The Loneliest Girl in the Universe, by Lauren James
Publish Date: July 3, 2018
Published by: HarperTeen
Genre: YA Sci-Fi
My Rating: ★★★☆☆ (2.5 out of 5 stars)
**I received an egalley of this from the publisher through Edelweiss in return for an honest review.**
The daughter of two astronauts, Romy Silvers is no stranger to life in space. But she never knew how isolating the universe could be until her parents’ tragic deaths left her alone on the Infinity, a spaceship speeding away from Earth.
Romy tries to make the best of her lonely situation, but with only brief messages from her therapist on Earth to keep her company, she can’t help but feel like something is missing. It seems like a dream come true when NASA alerts her that another ship, the Eternity, will be joining the Infinity.
Romy begins exchanging messages with J, the captain of the Eternity, and their friendship breathes new life into her world. But as the Eternity gets closer, Romy learns there’s more to J’s mission than she could have imagined. And suddenly, there are worse things than being alone….
I really wanted to like this book. I thought when I read the summary that it was going to mostly be some bittersweet romance in space. But I was so wrong. I kind of glossed over that last bit at the end of the summary that was actually and BIG part of the story and I just…have mixed feelings about it.
My biggest issue is with Romy. I just could not bring myself to really empathize with her. There was something about her that just had me annoyed at times. I tried to remind myself often that she is a teenage girl, alone in space since she was eleven, so of course she wouldn’t be exactly “sane” and that her paranoia makes sense. But somehow the way things were written – it felt so childish and over-the-top. I think this mostly came about because the facts surrounding the accidents that left her alone were so slowly revealed that it became aggravating, and a lot of her fears are based around these moments in her life. I just wonder if I had more information about what happened sooner in the novel, would I have felt more sympathetic towards Romy? (Or maybe I’m just that much of a cold-hearted Slytherin. Sorry.)
I did appreciate that she was very much a teenager – becoming easily infatuated with someone, obsessing over a TV show and getting into fanfiction because of it (and I do love that her own personal writing was not actually that great because she was still learning and practicing). But it still wasn’t enough to really make me feel any connection to her.
The writing is quick-paced, but also a little overdone at times. I don’t know how to describe it exactly, but while I moved easily through the book, I also felt myself disengaged at times and not always completely caring about Romy or the plot. I think it might have just been me though. I did think that the major plot twist was really well done, and there was very little beforehand to give any big clues away about what exactly it was. All I had was a nagging feeling that something wasn’t right, because while Romy didn’t question certain things, I certainly was. But I just didn’t have enough information to put the evidence together, so by the time everything came to light, it was fresh and exciting and finally had me interested and engaged. Of course, the answers did seem a little off-the-wall and convoluted, and in retrospect everything that led up to it just seemed far too over-the-top and downright creepy in ways. (I will say, that reveal about her astronaut nightmares and the noises she thought she was hearing – man I did not see that coming. I really thought she was just super-paranoid. Again – space, alone, it’s understandable.)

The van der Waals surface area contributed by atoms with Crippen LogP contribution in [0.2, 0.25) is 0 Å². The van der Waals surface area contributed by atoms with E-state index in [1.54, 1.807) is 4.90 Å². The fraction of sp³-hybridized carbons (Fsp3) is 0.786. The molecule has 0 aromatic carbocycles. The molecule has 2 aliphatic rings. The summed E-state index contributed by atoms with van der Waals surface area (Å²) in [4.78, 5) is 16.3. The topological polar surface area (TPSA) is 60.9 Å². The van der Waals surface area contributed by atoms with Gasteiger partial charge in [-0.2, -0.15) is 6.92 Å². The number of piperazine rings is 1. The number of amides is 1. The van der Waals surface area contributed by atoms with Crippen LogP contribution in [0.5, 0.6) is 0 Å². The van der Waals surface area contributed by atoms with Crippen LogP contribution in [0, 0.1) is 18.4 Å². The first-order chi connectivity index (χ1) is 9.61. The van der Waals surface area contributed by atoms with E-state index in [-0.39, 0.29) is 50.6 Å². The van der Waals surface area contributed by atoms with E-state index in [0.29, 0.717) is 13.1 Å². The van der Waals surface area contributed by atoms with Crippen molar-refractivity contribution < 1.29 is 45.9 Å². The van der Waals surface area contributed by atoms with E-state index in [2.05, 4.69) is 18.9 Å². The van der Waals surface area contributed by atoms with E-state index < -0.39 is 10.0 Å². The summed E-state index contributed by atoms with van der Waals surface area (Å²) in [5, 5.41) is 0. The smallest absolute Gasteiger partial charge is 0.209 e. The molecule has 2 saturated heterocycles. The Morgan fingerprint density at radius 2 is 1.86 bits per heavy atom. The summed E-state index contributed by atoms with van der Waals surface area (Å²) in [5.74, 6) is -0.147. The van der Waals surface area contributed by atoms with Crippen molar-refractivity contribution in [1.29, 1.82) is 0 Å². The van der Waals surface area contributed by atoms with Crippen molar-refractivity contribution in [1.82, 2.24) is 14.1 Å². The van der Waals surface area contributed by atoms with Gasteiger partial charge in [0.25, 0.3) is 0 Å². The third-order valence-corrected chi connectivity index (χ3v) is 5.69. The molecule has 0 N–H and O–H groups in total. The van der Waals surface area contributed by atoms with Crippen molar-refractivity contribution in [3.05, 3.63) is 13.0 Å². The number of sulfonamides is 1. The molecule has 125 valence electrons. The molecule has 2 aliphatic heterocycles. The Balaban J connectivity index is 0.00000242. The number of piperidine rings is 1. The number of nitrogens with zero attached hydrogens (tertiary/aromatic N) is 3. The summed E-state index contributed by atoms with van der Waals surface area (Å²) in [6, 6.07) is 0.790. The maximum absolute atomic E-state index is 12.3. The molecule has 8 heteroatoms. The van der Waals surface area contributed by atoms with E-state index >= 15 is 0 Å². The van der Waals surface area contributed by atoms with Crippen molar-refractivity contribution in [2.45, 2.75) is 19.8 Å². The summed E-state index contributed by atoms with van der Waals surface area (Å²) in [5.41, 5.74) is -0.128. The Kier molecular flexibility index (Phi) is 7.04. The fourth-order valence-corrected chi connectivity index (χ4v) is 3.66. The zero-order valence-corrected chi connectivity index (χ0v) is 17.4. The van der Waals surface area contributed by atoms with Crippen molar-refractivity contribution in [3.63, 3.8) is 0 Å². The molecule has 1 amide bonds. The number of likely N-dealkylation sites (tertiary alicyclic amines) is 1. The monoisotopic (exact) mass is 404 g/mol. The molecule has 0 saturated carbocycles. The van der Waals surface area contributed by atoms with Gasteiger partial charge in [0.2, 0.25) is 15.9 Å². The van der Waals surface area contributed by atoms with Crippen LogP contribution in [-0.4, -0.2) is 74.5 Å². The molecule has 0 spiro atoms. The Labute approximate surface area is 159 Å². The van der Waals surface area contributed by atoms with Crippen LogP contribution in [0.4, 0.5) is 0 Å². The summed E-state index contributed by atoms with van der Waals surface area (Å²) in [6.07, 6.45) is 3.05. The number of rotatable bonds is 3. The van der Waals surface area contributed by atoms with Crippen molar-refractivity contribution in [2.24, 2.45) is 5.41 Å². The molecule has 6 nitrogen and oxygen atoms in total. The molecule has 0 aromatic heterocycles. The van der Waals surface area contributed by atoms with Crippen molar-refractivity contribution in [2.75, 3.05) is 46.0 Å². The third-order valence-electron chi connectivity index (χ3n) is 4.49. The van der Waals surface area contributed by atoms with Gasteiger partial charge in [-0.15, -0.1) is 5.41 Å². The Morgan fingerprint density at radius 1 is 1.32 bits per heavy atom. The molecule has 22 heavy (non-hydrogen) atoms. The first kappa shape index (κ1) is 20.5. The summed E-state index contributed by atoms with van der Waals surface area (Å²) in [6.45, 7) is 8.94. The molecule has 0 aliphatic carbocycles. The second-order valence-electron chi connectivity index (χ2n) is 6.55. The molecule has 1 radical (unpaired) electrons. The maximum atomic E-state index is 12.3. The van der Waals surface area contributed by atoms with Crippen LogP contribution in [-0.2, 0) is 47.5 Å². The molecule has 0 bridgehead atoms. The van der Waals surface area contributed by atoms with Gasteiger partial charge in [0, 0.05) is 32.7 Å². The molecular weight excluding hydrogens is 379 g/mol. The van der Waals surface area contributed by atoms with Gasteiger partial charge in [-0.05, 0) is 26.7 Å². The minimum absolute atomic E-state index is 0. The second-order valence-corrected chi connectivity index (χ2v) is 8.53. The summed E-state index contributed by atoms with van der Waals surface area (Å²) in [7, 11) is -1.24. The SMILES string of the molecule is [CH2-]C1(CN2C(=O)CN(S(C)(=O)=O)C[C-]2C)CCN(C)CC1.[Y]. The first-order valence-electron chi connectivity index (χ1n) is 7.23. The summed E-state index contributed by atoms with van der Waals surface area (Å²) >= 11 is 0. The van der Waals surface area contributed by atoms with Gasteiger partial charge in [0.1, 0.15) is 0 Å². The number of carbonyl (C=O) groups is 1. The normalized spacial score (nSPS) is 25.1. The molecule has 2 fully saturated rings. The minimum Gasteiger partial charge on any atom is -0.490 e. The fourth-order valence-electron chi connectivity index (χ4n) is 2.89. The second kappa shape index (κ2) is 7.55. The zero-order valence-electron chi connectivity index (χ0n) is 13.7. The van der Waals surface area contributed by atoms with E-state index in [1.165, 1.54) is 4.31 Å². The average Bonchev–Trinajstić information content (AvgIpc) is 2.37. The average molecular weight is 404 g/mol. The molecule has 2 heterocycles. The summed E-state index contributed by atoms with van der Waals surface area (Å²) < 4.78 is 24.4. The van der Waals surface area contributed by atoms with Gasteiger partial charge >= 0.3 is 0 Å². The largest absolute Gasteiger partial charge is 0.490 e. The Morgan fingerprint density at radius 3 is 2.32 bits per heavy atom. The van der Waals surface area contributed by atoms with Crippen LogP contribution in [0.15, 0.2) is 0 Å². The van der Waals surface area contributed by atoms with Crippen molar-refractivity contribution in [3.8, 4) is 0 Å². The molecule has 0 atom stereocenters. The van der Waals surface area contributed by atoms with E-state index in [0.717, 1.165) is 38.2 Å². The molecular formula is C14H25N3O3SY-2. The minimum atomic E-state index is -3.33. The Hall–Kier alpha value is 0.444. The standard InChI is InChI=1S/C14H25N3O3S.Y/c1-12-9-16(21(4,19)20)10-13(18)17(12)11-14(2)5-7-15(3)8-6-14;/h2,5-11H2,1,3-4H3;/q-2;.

I just don’t know how to feel about this book, I suppose. I guess because I thought it would be a little bit more of a romance that I’m disappointed because it was definitely something else. Obviously I read the summary wrong, or maybe the summary doesn’t exactly encompass the true emotions of the novel. I also just felt no connection with Romy whatsoever, but then again, I’m in my twenties and she is in her teens (and alone in space far far away from humanity). But usually I can still relate to these YA characters because at some point in my life I felt something akin to what they feel, but Romy was just so scared and naive all the time that I just could not make that connection.
I think this book might be for some people, but I don’t think it was for me. It was a genre that started off being a sort-of maybe romance in space with a bit of a mystery that suddenly turned into a psychological thriller that left me feeling completely unnerved. It did well using the unreliable narrator to make the plot twist more interesting and harder to discover, but I just felt like it became over-the-top in some moments and left me feeling only half-hearted about the book as a whole.